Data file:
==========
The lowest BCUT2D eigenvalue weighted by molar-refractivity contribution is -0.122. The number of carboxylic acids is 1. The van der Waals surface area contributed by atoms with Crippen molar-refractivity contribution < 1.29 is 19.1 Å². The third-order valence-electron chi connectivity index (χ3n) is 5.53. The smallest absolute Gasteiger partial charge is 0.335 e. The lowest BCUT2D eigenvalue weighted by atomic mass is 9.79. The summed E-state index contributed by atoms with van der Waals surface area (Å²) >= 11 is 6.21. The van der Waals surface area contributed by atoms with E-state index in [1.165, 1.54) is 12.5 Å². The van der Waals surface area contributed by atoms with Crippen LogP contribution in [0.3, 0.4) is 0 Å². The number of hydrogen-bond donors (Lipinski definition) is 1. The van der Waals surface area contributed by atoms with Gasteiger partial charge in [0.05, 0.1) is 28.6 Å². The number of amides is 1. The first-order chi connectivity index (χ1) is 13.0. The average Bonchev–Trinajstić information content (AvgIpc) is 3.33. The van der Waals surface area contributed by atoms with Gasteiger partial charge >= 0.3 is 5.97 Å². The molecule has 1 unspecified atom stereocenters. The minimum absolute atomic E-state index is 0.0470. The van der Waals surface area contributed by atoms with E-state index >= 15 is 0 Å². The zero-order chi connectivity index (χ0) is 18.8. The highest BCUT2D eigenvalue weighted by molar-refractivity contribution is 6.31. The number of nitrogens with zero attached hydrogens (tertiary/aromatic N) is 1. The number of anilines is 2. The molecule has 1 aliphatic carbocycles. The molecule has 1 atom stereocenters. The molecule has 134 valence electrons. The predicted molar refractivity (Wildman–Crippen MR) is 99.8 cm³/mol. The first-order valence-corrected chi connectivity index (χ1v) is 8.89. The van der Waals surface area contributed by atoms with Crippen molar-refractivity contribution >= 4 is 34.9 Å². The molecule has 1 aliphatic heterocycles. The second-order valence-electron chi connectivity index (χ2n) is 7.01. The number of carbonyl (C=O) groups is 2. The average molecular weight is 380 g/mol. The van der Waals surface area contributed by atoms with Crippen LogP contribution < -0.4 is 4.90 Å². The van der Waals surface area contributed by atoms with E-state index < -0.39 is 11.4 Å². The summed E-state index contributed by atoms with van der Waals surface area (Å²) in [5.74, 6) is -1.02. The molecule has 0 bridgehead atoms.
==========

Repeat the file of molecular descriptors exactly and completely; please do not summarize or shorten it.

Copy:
The lowest BCUT2D eigenvalue weighted by molar-refractivity contribution is -0.122. The number of carboxylic acids is 1. The van der Waals surface area contributed by atoms with Crippen molar-refractivity contribution < 1.29 is 19.1 Å². The third-order valence-electron chi connectivity index (χ3n) is 5.53. The smallest absolute Gasteiger partial charge is 0.335 e. The lowest BCUT2D eigenvalue weighted by atomic mass is 9.79. The summed E-state index contributed by atoms with van der Waals surface area (Å²) >= 11 is 6.21. The van der Waals surface area contributed by atoms with E-state index in [1.165, 1.54) is 12.5 Å². The van der Waals surface area contributed by atoms with Crippen LogP contribution in [0.3, 0.4) is 0 Å². The number of hydrogen-bond donors (Lipinski definition) is 1. The van der Waals surface area contributed by atoms with Gasteiger partial charge in [0.05, 0.1) is 28.6 Å². The number of amides is 1. The first-order chi connectivity index (χ1) is 13.0. The average Bonchev–Trinajstić information content (AvgIpc) is 3.33. The van der Waals surface area contributed by atoms with Gasteiger partial charge >= 0.3 is 5.97 Å². The molecule has 1 unspecified atom stereocenters. The minimum absolute atomic E-state index is 0.0470. The van der Waals surface area contributed by atoms with E-state index >= 15 is 0 Å². The zero-order chi connectivity index (χ0) is 18.8. The highest BCUT2D eigenvalue weighted by molar-refractivity contribution is 6.31. The number of nitrogens with zero attached hydrogens (tertiary/aromatic N) is 1. The number of anilines is 2. The molecule has 1 aliphatic carbocycles. The molecule has 1 atom stereocenters. The molecule has 134 valence electrons. The predicted molar refractivity (Wildman–Crippen MR) is 99.8 cm³/mol. The first-order valence-corrected chi connectivity index (χ1v) is 8.89. The van der Waals surface area contributed by atoms with Crippen molar-refractivity contribution >= 4 is 34.9 Å². The molecule has 1 aliphatic heterocycles. The second-order valence-electron chi connectivity index (χ2n) is 7.01. The number of carbonyl (C=O) groups is 2. The average molecular weight is 380 g/mol. The van der Waals surface area contributed by atoms with Crippen LogP contribution < -0.4 is 4.90 Å². The van der Waals surface area contributed by atoms with E-state index < -0.39 is 11.4 Å². The summed E-state index contributed by atoms with van der Waals surface area (Å²) in [5.74, 6) is -1.02. The molecule has 0 bridgehead atoms.